The U.S. Food and Drug administration has ordered St. Jude Medical to do additional studies on patients implanted with medical device components that are blamed in as many as 20 deaths.
According to the New York Times, the FDA has also recommended that patients who received the Riata defibrillator lead — a wire that connects a defibrillator to a patient’s heart — get X-rays or other imaging to check for problems.
The FDA has drawn a good deal of criticism based on its approval of the Riata lead through a policy that allows medical devices to go on the market without medical testing, based on their ostensible similarity to previously approved devices.
Consumer watchdogs say that policy has allowed a number of dangerous devices to be sold to unwitting patients.
Other examples are:
— The DePuy all-metal hip implant, recalled in 2010 because of its high early failure rate and tendency to leave toxic metal debris in patients’ bodies.
— Vaginal mesh implants, used to treat urinary incontinence and pelvic organ prolapse, which have generated thousands of lawsuits from women who claim the devices failed and injured them. A jury recently awarded the plaintiff $5.5 million in the first such case to go to court.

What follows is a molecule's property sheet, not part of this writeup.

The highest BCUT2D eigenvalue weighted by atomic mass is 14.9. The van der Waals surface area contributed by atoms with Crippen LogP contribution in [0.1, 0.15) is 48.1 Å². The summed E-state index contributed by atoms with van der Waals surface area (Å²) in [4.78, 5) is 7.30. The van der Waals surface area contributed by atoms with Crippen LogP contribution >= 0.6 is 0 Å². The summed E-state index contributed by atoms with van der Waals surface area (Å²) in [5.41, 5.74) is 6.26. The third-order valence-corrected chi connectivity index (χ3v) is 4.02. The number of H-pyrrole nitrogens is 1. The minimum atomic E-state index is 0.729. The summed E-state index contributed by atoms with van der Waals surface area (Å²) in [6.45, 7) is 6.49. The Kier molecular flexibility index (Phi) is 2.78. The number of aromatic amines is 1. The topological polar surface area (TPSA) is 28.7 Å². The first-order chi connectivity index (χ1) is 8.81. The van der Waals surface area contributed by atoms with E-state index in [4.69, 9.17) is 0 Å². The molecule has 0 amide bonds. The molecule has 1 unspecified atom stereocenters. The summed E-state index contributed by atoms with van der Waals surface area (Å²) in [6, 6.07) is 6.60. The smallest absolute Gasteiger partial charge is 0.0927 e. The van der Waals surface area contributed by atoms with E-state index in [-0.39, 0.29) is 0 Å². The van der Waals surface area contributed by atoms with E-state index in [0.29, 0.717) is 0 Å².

Defibrillators are supposed deliver a jolt of electricity to interrupt a potentially fatal heart rhythm.
St. Jude stopped selling the Riata lead in 2010. Internal wires have been shown to break through the protective outer coating and cause unintended shocks. Defective leads may also prevent the defibrillator from working when needed.
In March, according to the New York Times, a prominent researcher published a study claiming the Riata lead played a role in some 20 deaths.
You should consult with a doctor if you have any ongoing symptoms or health concerns from a DePuy hip or transvaginal mesh implant. If you have significant injuries, you should also consult with a DePuy hip or transvaginal mesh lawyer to discuss your legal rights.
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